One benefit of having a dog is having a warm body to snuggle up with at the end of a long day. But sometimes, what you love gets in the way of what you need. In a 2009 survey done by Kansas State University, Dr. Kate Stenske found that more than half of dog owners allow their dogs to sleep in their beds.
How can you reconcile your need for solid sleep with the comfort of your canine companion?
First, take an honest look at how well you sleep. Do you fall asleep quickly, or do you spend a long time tossing and turning? Are you up in the night, for your own needs or to take care of something else? In the morning, are you energized or do you rely on coffee to get going?
If your dog is getting in the way of your falling or staying asleep, it’s time to make some changes. Try moving her from your bed to her own bed in the same room; create a comfortable space near you but on the floor. This is a hard habit to break, so plan to work on it. You’ll have to keep moving her back to her bed when she climbs up with you, but be patient and offer lots of praise.
What about doggie sleep sounds? If you don’t want to use earplugs, try white noise from a fan or other appliance with a constant humming sound.
Once you take back your sleeping space, you may realize that the dog wasn’t the problem. Dr. J. Todd Arnedt of the Behavioral Sleep Medicine Program at the University of Michigan has tips for what he calls good “sleep hygiene.”
• Avoid evening exercise.
If you make these changes and insomnia is still stalking you, it’s time to talk to a professional for more in-depth study.
Most dog owners can continue to enjoy the comfort and companionship of their furriest family member through the night. But if sleep is evasive, you may want to take a closer look at what’s keeping you up at night.
News: Karen B. London
Similarities and differences in brain response
If you’ve read the headlines recently saying that science has proven that we love our dogs just like we love our kids, then you have only gotten part of the story. Yes, we love our dogs and consider them our children, and yes, a new research paper gives details about the similarities in the way our brains view these important individuals. However, there are nuances to the way our brains react to the world around us, and as is usually the case with scientific studies, it’s not that simple.
A study called “Patterns of Brain Activation when Mothers View Their Own Child and Dog: An fMRI Study” found both similarities and differences in mothers’ responses to dogs and children. Researchers evaluated brain function patterns in women when they saw pictures of their children and their dogs, as well as pictures of unfamiliar children and dogs. The study focused on areas of the brain that are involved in social bonding.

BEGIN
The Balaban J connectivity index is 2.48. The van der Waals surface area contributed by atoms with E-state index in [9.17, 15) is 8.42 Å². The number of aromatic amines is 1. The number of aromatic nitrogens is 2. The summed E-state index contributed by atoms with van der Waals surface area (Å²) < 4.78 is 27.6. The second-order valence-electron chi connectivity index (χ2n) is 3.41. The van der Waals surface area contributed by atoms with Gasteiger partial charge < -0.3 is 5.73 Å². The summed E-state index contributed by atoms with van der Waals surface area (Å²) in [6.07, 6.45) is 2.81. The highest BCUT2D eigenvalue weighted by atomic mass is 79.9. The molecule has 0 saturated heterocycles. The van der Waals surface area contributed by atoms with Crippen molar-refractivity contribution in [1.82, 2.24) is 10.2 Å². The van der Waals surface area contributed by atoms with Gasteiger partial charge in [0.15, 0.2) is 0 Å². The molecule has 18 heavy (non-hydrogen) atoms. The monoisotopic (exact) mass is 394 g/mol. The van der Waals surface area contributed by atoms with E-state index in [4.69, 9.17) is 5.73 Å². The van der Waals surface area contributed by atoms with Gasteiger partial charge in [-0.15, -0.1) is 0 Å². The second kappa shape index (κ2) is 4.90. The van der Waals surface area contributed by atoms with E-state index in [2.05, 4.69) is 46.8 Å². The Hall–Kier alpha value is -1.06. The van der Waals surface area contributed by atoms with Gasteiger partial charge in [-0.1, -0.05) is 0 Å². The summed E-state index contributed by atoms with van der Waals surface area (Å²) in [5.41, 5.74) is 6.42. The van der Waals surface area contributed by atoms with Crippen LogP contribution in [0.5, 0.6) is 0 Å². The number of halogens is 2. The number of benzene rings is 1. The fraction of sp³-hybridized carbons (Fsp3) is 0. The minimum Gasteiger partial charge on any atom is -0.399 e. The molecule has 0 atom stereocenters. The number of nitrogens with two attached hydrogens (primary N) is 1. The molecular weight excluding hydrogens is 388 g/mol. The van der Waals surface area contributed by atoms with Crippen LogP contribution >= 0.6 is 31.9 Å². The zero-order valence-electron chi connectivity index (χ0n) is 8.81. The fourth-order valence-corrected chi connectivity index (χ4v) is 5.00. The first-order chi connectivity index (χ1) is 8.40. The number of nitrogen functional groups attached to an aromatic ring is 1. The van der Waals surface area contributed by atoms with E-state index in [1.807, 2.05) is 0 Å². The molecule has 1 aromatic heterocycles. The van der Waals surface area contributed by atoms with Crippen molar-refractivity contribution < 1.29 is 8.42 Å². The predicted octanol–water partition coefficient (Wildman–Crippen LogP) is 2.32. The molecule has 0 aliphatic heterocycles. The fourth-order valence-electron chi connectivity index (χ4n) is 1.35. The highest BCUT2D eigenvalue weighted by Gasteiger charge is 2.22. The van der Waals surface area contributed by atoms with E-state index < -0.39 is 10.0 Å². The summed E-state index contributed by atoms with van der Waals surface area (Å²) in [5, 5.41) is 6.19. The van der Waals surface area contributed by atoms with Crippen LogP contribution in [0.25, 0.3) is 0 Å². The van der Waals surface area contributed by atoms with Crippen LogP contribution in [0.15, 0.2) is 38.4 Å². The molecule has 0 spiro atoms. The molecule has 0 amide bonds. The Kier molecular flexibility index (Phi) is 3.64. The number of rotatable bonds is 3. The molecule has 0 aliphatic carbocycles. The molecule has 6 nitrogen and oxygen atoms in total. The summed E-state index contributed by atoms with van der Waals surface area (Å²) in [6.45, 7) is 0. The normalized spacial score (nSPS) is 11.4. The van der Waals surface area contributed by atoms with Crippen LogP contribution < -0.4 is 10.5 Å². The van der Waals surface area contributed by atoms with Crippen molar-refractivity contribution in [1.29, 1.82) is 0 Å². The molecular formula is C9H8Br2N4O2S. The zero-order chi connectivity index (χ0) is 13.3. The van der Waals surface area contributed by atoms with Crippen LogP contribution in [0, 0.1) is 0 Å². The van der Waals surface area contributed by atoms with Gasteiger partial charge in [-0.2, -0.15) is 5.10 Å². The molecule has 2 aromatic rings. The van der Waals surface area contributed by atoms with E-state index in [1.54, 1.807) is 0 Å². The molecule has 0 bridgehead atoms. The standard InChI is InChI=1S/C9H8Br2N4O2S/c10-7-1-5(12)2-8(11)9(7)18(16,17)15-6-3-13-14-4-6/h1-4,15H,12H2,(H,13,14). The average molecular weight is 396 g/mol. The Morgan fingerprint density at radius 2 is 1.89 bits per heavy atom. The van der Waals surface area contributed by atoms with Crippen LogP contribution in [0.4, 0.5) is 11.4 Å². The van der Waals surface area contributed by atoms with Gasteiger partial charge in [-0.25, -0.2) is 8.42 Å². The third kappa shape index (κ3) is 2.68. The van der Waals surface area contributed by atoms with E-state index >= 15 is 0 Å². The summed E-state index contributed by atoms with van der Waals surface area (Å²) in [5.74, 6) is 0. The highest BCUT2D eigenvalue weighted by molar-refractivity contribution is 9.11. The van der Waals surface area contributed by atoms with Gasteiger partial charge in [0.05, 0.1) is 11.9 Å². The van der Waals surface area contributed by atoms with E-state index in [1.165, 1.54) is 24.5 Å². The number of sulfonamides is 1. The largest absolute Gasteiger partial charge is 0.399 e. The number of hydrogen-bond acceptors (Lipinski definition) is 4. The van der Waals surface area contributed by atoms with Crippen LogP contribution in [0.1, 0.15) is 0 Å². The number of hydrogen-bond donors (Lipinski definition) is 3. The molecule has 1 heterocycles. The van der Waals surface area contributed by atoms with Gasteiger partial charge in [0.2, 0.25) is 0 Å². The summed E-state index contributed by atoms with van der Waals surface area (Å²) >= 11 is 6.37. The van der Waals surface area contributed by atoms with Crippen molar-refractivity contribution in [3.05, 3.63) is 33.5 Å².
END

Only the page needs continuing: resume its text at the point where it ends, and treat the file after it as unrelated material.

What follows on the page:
Mothers had similar activation patterns in some parts of the brain when they viewed photos of their children and photos of their dogs. These patterns differed from their responses to pictures of unfamiliar children and unfamiliar dogs. One region that responds similarly to these two types of images is relevant in rewards, emotion and affiliation. Another region of the brain involved in affiliation and reward was activated by images of mothers’ own children but not by images of their own dogs. An area of the brain that is critical to the processing of facial features was activated far more by images of mothers’ dogs than by images of their children.
According to the authors, “These results demonstrate that the mother-child and mother-dog bond share aspects of emotional experience and patterns of brain function, but there are also brain-behavior differences that may reflect the distinct evolutionary underpinning of these relationships.”
If you are a parent to both humans and dogs, do you feel both similarities and differences in those relationships?
Good Dog: Studies & Research
Just how accurate are behavioral assessments?
It’s an almost impossible situation. Shelters need to avoid putting an aggressive dog up for adoption, but how can they discover that dog’s true behavior? Nine-and-a-half times out of 10, they have no information about the dog’s behavior in a home environment, or in any other environment, for that matter. Too often, overworked and undertrained staff members are left to make a decision after interacting with a dog for less than an hour. A mistake in one direction can mean that a new adopter is bitten, perhaps badly. A mistake in the other can mean that a good dog doesn’t get a home or, even worse, is needlessly euthanized.
In an effort to improve the odds, many shelters use behavioral assessment protocols, tests that place a dog in a series of situations that are meant to simulate challenges he might encounter in a home: pinching his flank to mimic harassment by a child, introducing a person in a funny hat to test his tolerance for a wide range of human appearances, exposing him to another dog to see if he is aggressive to his own species.
These tests are, of course, a series of approximations of actual situations. We don’t know if these approximations— no matter how carefully designed— successfully trigger aggressive behavior in truly aggressive dogs, or if they successfully avoid triggering aggressive behavior in safe dogs. But that’s what science is for, right? Testing the world to see if our predictions are correct? And in fact, interest in shelter research has taken off over the past decade. As a consequence, shelter behavior researchers are coming to grips with a pressing question: can these tests be relied upon?